The ills afflicting the development of SEZs in India are another indicator of the plight that developers are facing in wake of the economic slowdown. And this could turn out to be a thorn in India's attempts to create world class infrastructure. As reported in a leading business daily, 3 developers have expressed their inability to go ahead with their SEZ projects citing poor market conditions. What is more, the number of such notified projects, which developers are seeking to withdraw, has now gone up to 12. And these are projects that had received the final go-ahead to start development. Those who have not yet withdrawn are asking for extensions as they are waiting for market conditions to improve. The heydays of 2006 and 2007 had seen a slew of SEZ projects being announced and it is clear that the global economic meltdown has hit many of them. However, the silver lining in the cloud seems to be that new proposals for setting up SEZs have not entirely dried up. But it seems more likely that activity on the SEZ front is likely to be subdued at best in the medium term.

It appears that the Indian IT industry may emerge more or less unscathed from the Dubai debt crisis. Indian IT majors derive marginal revenues from the region. Their exposure to the problem area, therefore, is limited. Moreover, many IT majors already saw the crisis coming there and took appropriate measures beforehand. It's good to know that this financial crisis hasn't rubbed the Indian IT industry the wrong way.

Potential shortage of steel has the government worried. It is believed that due to high steel prices, the country may become a dumping ground for the rest of the world's excess capacity. To meet this steel shortage, the government is reportedly planning a scheme similar to the ultra mega power project (UMPP) scheme in the power sector. Under this scheme, the government will get clearances for the project and assure raw material linkages. Bids will then be invited and the successful company will be handed over the project. In India, the biggest hurdles in setting up greenfield projects are getting approvals and acquiring land. We believe such a step is a positive one and will help get new projects online on a big scale much faster.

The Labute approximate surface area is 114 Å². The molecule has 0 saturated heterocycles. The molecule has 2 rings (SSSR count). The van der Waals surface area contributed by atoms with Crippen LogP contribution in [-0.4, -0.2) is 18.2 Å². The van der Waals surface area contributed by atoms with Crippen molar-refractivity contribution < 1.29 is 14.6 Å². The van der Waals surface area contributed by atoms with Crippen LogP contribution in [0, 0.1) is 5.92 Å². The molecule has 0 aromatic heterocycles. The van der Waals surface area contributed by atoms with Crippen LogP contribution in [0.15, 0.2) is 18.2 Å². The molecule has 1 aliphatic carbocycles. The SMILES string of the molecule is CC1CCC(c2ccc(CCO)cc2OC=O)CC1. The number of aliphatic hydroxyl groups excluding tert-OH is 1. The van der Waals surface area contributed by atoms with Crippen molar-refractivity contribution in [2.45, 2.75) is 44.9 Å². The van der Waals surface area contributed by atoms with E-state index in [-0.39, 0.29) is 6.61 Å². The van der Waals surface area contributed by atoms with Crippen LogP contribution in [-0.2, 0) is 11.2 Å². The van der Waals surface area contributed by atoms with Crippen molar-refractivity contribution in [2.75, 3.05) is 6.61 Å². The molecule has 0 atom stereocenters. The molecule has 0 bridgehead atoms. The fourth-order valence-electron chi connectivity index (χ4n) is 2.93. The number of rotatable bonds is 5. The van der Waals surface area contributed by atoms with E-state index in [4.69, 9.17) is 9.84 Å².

Meanwhile, after trading firm for first half of the day, the Indian markets have managed to hold on to their gains. Fears of the Dubai crisis seem to be receding as the BSE-Sensex nears the 17,000 mark once again, and was trading higher by around 280 points at the time of writing. The metal and IT spaces were seen to be attracting the maximum buying activity, with most other sectoral indices also in the positive. While most Asian stocks closed higher today, European stocks have opened on a negative note.

04:52  Today's investing mantra
"The most common cause of low prices is pessimism - sometimes pervasive, sometimes specific to a company or industry. We want to do business in such an environment, not because we like pessimism but because we like the prices it produces. It's optimism that is the enemy of the rational buyer" - Warren Buffett
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13 Responses to "Developed world's folly could be India's fortune"

m.k shah

Dec 2, 2009

best thinking



Dec 1, 2009

Good information.Thanks.


mahinder sobti

Dec 1, 2009

Your adevice to those who control the Indian economy could be more precise & direct.



Dec 1, 2009

really good information



Dec 1, 2009

The prevailing situation has been splendidly analysed. Everything points to the fact that, true to the title given to the write-up, the "Developed world's folly could be India's fortune".



Nov 30, 2009

It is quite informative in convincing way , thanks .


Dr. KC Nautiyal

Nov 30, 2009

Superb analysis.



Nov 30, 2009

It throws light for next day's strategy to be adopted while trading cautiously.How nice it would have been if you provide tips to buy and sell stocks for intra-day trading with atleast 90% out come of the result.


Colonel DS Hoonjan

Nov 30, 2009

A very useful input to decision making. Thanks


dr syed tareeb

Nov 30, 2009

now days i won`t finding it informative to read, please tell stocks for which we have to concentrate.
thank you